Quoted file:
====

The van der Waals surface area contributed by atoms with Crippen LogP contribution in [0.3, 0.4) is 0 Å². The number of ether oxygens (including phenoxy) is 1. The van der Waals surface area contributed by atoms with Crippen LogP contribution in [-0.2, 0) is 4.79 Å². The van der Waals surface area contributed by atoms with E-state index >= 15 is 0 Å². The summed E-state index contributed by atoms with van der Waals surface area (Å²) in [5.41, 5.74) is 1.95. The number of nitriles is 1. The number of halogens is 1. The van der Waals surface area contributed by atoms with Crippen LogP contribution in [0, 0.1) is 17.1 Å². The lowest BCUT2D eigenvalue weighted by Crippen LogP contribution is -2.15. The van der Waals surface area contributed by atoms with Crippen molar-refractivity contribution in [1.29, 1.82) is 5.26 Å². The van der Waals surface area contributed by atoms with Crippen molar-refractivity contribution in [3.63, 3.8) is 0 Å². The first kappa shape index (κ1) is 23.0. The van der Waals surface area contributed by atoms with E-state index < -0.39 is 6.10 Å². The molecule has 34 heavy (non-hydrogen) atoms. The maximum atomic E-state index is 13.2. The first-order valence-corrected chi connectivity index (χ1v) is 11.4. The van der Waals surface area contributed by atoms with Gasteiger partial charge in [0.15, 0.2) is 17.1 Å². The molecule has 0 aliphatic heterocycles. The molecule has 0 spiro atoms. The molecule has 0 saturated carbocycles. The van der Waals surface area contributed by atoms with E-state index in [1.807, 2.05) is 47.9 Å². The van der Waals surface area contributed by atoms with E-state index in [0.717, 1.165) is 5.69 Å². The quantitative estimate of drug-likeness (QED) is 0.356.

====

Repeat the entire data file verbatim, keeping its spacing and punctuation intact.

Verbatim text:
The van der Waals surface area contributed by atoms with Crippen LogP contribution in [0.3, 0.4) is 0 Å². The number of ether oxygens (including phenoxy) is 1. The van der Waals surface area contributed by atoms with Crippen LogP contribution in [-0.2, 0) is 4.79 Å². The van der Waals surface area contributed by atoms with E-state index >= 15 is 0 Å². The summed E-state index contributed by atoms with van der Waals surface area (Å²) in [5.41, 5.74) is 1.95. The number of nitriles is 1. The number of halogens is 1. The van der Waals surface area contributed by atoms with Crippen LogP contribution in [0, 0.1) is 17.1 Å². The lowest BCUT2D eigenvalue weighted by Crippen LogP contribution is -2.15. The van der Waals surface area contributed by atoms with Crippen molar-refractivity contribution in [1.29, 1.82) is 5.26 Å². The van der Waals surface area contributed by atoms with Crippen molar-refractivity contribution in [3.63, 3.8) is 0 Å². The first kappa shape index (κ1) is 23.0. The van der Waals surface area contributed by atoms with E-state index < -0.39 is 6.10 Å². The molecule has 34 heavy (non-hydrogen) atoms. The maximum atomic E-state index is 13.2. The first-order valence-corrected chi connectivity index (χ1v) is 11.4. The van der Waals surface area contributed by atoms with Gasteiger partial charge in [0.15, 0.2) is 17.1 Å². The molecule has 0 aliphatic heterocycles. The molecule has 0 spiro atoms. The molecule has 0 saturated carbocycles. The van der Waals surface area contributed by atoms with E-state index in [1.807, 2.05) is 47.9 Å². The van der Waals surface area contributed by atoms with E-state index in [0.717, 1.165) is 5.69 Å². The quantitative estimate of drug-likeness (QED) is 0.356.